But many hospital administrators used the funds to operate on unknowing minority women. In a 1975 class-action suit in California, 10 plaintiffs accused medical residents at a Los Angeles hospital of performing tubal ligations on Mexican American women without their consent, or with only dubious consent, secured while women were in the throes of contractions or under the influence of pain medication.

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The plaintiffs in Madrigal v. Quilligan shared a profile: They were foreign-born, already had multiple children and lived in low-income, Spanish-speaking homes. Hospital staffers also presumed — falsely — that the women were on welfare. That’s why the plaintiffs petitioned for sterilization consent forms to stipulate that welfare benefits couldn’t be revoked if a person declined to consent to the procedure.

These plaintiffs knew that many women were submitting to sterilization because they feared that they would otherwise lose benefits. A court case from 1974 had highlighted this problem. Relf v. Weinberger involved two poor African American girls in the South with intellectual disabilities whose mother signed a consent form only after being told they’d lose welfare benefits if she didn’t. The mother was also falsely told that her daughters were receiving birth control shots, rather than being permanently sterilized.

The Madrigal plaintiffs lost their case. But by publicizing the outrageous abuses happening to similar women, they helped overturn California’s 70-year-old sterilization laws in 1979.

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Despite this legal victory, officials in California and elsewhere continued to assert that they should have the power to regulate the fertility of low-income women as a means of limiting government spending.

When the Clinton administration unveiled its comprehensive welfare overhaul bill in 1995, lawmakers touted that, among other things, the plan would prevent people from having children “until they are ready to support them.” By linking benefits to family size, the administration made population control central to its goal of keeping the costs of benefits down.

Subsequently, state and federal policymakers have routinely proposed cutting prenatal care under Medicaid, capping welfare benefits based on family size, revoking food assistance and even forcibly sterilizing women to stop them from having babies the government doesn’t want. President Trump has stated that unwed teenage mothers on public assistance should be institutionalized, where they wouldn’t be able to have more children. In an executive order issued last year, he promoted marriage as a means of reducing poverty.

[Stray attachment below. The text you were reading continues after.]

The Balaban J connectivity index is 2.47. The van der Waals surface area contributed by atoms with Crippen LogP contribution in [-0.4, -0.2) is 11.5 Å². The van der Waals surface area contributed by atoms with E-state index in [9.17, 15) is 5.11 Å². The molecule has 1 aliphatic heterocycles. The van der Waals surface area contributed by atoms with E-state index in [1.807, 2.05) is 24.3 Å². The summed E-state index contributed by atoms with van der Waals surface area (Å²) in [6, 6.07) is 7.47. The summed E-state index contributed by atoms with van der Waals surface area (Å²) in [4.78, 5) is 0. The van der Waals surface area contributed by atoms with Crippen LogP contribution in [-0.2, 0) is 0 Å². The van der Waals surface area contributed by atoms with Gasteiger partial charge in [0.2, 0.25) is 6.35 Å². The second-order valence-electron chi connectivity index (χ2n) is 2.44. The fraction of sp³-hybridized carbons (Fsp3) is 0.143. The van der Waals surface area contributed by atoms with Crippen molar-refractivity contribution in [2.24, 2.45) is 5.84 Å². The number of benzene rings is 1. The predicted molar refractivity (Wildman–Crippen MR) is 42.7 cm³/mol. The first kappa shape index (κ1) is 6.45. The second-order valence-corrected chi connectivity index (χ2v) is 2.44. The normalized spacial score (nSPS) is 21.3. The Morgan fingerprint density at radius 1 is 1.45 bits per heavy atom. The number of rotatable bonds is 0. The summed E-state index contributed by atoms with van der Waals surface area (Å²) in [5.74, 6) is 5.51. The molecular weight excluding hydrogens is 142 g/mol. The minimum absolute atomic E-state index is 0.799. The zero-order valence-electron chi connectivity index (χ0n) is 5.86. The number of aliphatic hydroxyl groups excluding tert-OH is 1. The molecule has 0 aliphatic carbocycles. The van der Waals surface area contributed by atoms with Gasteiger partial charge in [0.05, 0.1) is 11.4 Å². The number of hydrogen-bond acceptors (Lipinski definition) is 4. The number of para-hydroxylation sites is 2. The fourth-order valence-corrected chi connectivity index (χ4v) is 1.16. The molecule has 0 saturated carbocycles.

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Studies show no correlation between benefit levels and birthrates among low-income women. Yet the presumption that low-income women should limit the number of children they have, and that cutting welfare will serve that goal, continues to frame the debate. This means that families that are most vulnerable to efforts by the state to shape their choices face the deepest cuts in support.

As the Trump administration dismantles social programs — claiming that this will help eliminate poverty by decreasing “dependency” — it is building on a long, dark history of the state promoting population policy through withholding welfare, or worse.

In many ways, anti-poverty campaigns have extended the legacy of eugenics. But it isn’t and shouldn’t be the job of lawmakers to decide who gets to reproduce and under what conditions. Many Americans will never achieve parental fitness (economic security) in the eyes of the state, even if they “play by the rules,” such as by delaying parenthood, going to college and getting married. Poverty itself holds people back from achieving those goals, and there simply aren’t enough well-paying jobs for all who need them and are able to take them.

What people need instead of cuts to SNAP and intrusions into their reproductive decisions is access to employment, housing, food and health care. A meaningful and effective anti-poverty campaign would affirm the dignity and rights of those whom society has historically deemed disposable.